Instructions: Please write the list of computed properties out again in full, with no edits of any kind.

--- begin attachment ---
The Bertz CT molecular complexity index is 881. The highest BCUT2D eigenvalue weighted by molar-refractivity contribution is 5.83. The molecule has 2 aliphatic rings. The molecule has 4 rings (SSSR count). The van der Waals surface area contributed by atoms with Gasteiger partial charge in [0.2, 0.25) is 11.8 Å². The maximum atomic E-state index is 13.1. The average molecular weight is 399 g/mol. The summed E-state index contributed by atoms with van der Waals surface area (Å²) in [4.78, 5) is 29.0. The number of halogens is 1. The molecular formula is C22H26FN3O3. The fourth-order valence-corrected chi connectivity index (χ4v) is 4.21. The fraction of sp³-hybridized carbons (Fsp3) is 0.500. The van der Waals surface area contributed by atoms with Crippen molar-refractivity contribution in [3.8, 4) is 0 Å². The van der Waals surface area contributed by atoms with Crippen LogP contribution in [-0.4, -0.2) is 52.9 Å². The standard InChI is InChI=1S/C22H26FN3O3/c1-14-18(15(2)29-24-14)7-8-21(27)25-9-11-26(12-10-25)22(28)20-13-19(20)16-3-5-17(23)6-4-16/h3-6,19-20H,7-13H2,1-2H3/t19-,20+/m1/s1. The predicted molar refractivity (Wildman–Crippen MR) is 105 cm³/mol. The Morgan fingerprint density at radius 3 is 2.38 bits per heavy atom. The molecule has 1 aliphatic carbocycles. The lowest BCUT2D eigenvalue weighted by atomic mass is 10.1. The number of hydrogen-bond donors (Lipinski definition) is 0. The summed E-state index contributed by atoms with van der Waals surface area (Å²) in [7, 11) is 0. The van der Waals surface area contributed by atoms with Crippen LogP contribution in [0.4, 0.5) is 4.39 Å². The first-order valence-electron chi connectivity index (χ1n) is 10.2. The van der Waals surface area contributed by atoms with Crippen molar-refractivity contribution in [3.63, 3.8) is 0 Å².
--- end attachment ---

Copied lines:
The Bertz CT molecular complexity index is 881. The highest BCUT2D eigenvalue weighted by molar-refractivity contribution is 5.83. The molecule has 2 aliphatic rings. The molecule has 4 rings (SSSR count). The van der Waals surface area contributed by atoms with Gasteiger partial charge in [0.2, 0.25) is 11.8 Å². The maximum atomic E-state index is 13.1. The average molecular weight is 399 g/mol. The summed E-state index contributed by atoms with van der Waals surface area (Å²) in [4.78, 5) is 29.0. The number of halogens is 1. The molecular formula is C22H26FN3O3. The fourth-order valence-corrected chi connectivity index (χ4v) is 4.21. The fraction of sp³-hybridized carbons (Fsp3) is 0.500. The van der Waals surface area contributed by atoms with Crippen molar-refractivity contribution in [3.8, 4) is 0 Å². The van der Waals surface area contributed by atoms with Crippen LogP contribution in [-0.4, -0.2) is 52.9 Å². The standard InChI is InChI=1S/C22H26FN3O3/c1-14-18(15(2)29-24-14)7-8-21(27)25-9-11-26(12-10-25)22(28)20-13-19(20)16-3-5-17(23)6-4-16/h3-6,19-20H,7-13H2,1-2H3/t19-,20+/m1/s1. The predicted molar refractivity (Wildman–Crippen MR) is 105 cm³/mol. The Morgan fingerprint density at radius 3 is 2.38 bits per heavy atom. The molecule has 1 aliphatic carbocycles. The lowest BCUT2D eigenvalue weighted by atomic mass is 10.1. The number of hydrogen-bond donors (Lipinski definition) is 0. The summed E-state index contributed by atoms with van der Waals surface area (Å²) in [7, 11) is 0. The van der Waals surface area contributed by atoms with Crippen LogP contribution in [0.4, 0.5) is 4.39 Å². The first-order valence-electron chi connectivity index (χ1n) is 10.2. The van der Waals surface area contributed by atoms with Crippen molar-refractivity contribution in [3.63, 3.8) is 0 Å².